Common Drug Slows Prostate Cancer Growth
According to a new study, a drug that is commonly used to treat men with enlarged prostates may also delay the growth of prostate cancer.
The drug, dutasteride, works by blocking the conversion of testosterone to dihydrotestosterone, the male sex hormone implicated in the development of prostate cancer.
For the study – published in the Jan. 24 online edition of The Lancet – 302 men ages 48 to 82 with low-risk localized prostate cancer were assigned either once daily dutasteride or a placebo for 3 years.
Patients were given biopsies at 18 months and 3 years, and given a questionnaire about cancer-related anxiety.
The results showed that treatment with dutasteride significantly delayed prostate cancer progression – 38 percent versus 48 percent progression in those given the placebo.
What’s more, men treated with dutasteride were also less likely to have cancer detected in their final biopsy – 36 percent with no cancer detected, versus 23 percent of those who had been given the placebo.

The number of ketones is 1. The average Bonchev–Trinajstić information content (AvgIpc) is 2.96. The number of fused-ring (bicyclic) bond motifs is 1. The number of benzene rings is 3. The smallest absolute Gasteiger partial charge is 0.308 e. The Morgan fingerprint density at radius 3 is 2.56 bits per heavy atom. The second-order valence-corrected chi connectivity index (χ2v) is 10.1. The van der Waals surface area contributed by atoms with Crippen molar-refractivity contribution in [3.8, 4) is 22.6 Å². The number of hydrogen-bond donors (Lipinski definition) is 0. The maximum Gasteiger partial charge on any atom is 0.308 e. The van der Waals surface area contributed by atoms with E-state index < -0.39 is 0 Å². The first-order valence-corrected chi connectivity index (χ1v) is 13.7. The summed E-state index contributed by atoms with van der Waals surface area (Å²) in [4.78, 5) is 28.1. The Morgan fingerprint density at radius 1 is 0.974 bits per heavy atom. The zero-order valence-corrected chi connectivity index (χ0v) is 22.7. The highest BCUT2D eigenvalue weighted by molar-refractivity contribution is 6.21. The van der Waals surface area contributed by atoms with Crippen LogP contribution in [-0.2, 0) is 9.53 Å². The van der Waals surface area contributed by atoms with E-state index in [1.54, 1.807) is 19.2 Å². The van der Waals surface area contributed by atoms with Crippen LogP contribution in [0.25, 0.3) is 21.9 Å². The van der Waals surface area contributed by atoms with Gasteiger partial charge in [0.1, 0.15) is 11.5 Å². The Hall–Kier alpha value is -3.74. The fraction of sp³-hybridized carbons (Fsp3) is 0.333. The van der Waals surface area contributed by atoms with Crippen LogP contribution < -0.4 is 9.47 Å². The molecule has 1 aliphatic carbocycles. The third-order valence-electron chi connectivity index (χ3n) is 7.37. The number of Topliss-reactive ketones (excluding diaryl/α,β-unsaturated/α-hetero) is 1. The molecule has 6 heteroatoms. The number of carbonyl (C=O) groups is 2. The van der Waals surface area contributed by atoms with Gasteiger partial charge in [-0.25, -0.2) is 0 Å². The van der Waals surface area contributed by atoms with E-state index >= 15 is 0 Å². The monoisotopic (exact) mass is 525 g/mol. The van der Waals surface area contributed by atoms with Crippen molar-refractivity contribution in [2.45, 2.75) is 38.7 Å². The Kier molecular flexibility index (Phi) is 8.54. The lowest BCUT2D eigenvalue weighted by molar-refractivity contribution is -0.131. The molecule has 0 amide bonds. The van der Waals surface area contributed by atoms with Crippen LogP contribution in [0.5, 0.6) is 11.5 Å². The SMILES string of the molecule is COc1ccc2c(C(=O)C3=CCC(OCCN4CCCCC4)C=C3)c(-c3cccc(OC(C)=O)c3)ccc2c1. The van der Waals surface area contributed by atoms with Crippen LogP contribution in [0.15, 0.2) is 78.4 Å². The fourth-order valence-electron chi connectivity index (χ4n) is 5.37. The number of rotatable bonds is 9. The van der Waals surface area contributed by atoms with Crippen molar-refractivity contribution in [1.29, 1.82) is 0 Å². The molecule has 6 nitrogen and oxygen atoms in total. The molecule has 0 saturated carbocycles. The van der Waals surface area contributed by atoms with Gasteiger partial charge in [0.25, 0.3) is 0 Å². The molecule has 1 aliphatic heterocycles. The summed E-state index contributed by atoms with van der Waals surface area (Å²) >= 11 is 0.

Men treated with dutasteride also reported significantly lower anxiety throughout the study.
The study authors concluded that duasteride “provides a treatment option for men with low-risk, localized disease.” In an accompanying comment to the study, Chris Parker from the Royal Marsden National Health Service Foundation Trust warned that dutasteride “has no effect, or even an adverse effect, on the progression of high-grade disease.
Thus, although reducing overall prostate cancer detection, dutasteride could plausibly have no effect (or possibly a deleterious one) on prostate cancer mortality.”
“I think the study has profound implications for us,” Dr. Leonard G. Gomella, of Jefferson University in Philadelphia, told reporters.
“We are looking for better ways to manage men on active surveillance for prostate cancer. I think the fact that some men in the dutasteride arm had a reduction in the amount of prostate cancer is very encouraging.”
Nearly 242,000 men in the U.S. will be diagnosed with prostate cancer in 2012, according to the National Cancer Institute.
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